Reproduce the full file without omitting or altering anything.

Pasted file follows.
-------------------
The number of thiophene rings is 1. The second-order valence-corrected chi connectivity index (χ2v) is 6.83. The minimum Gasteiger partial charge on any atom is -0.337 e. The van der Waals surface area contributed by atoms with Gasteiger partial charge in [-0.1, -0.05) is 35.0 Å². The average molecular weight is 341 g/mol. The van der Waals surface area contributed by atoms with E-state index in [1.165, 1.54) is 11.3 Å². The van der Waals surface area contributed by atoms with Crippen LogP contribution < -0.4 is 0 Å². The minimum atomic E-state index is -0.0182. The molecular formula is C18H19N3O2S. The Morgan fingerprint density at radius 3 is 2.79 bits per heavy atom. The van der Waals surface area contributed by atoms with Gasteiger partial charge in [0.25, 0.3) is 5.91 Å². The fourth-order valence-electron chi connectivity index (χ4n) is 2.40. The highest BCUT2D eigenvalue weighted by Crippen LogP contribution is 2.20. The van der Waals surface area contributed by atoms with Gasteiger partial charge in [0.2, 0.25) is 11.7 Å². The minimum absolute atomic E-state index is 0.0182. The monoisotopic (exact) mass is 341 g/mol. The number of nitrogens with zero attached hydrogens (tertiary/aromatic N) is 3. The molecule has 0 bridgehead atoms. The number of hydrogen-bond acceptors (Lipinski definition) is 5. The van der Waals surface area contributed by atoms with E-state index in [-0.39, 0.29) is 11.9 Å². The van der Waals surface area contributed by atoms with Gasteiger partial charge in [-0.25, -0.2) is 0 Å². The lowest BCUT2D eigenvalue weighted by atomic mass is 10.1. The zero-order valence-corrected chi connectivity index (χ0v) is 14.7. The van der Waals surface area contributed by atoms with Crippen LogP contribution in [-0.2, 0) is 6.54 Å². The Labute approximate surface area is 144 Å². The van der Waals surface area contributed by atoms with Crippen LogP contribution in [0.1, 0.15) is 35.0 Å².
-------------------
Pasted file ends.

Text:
The number of thiophene rings is 1. The second-order valence-corrected chi connectivity index (χ2v) is 6.83. The minimum Gasteiger partial charge on any atom is -0.337 e. The van der Waals surface area contributed by atoms with Gasteiger partial charge in [-0.1, -0.05) is 35.0 Å². The average molecular weight is 341 g/mol. The van der Waals surface area contributed by atoms with E-state index in [1.165, 1.54) is 11.3 Å². The van der Waals surface area contributed by atoms with Crippen LogP contribution < -0.4 is 0 Å². The minimum atomic E-state index is -0.0182. The molecular formula is C18H19N3O2S. The Morgan fingerprint density at radius 3 is 2.79 bits per heavy atom. The van der Waals surface area contributed by atoms with Gasteiger partial charge in [0.25, 0.3) is 5.91 Å². The fourth-order valence-electron chi connectivity index (χ4n) is 2.40. The highest BCUT2D eigenvalue weighted by Crippen LogP contribution is 2.20. The van der Waals surface area contributed by atoms with Gasteiger partial charge in [0.2, 0.25) is 11.7 Å². The minimum absolute atomic E-state index is 0.0182. The monoisotopic (exact) mass is 341 g/mol. The number of nitrogens with zero attached hydrogens (tertiary/aromatic N) is 3. The molecule has 0 bridgehead atoms. The number of hydrogen-bond acceptors (Lipinski definition) is 5. The van der Waals surface area contributed by atoms with E-state index in [-0.39, 0.29) is 11.9 Å². The van der Waals surface area contributed by atoms with Gasteiger partial charge in [-0.25, -0.2) is 0 Å². The lowest BCUT2D eigenvalue weighted by atomic mass is 10.1. The zero-order valence-corrected chi connectivity index (χ0v) is 14.7. The van der Waals surface area contributed by atoms with Crippen LogP contribution in [-0.2, 0) is 6.54 Å². The Labute approximate surface area is 144 Å². The van der Waals surface area contributed by atoms with Crippen LogP contribution in [0.1, 0.15) is 35.0 Å².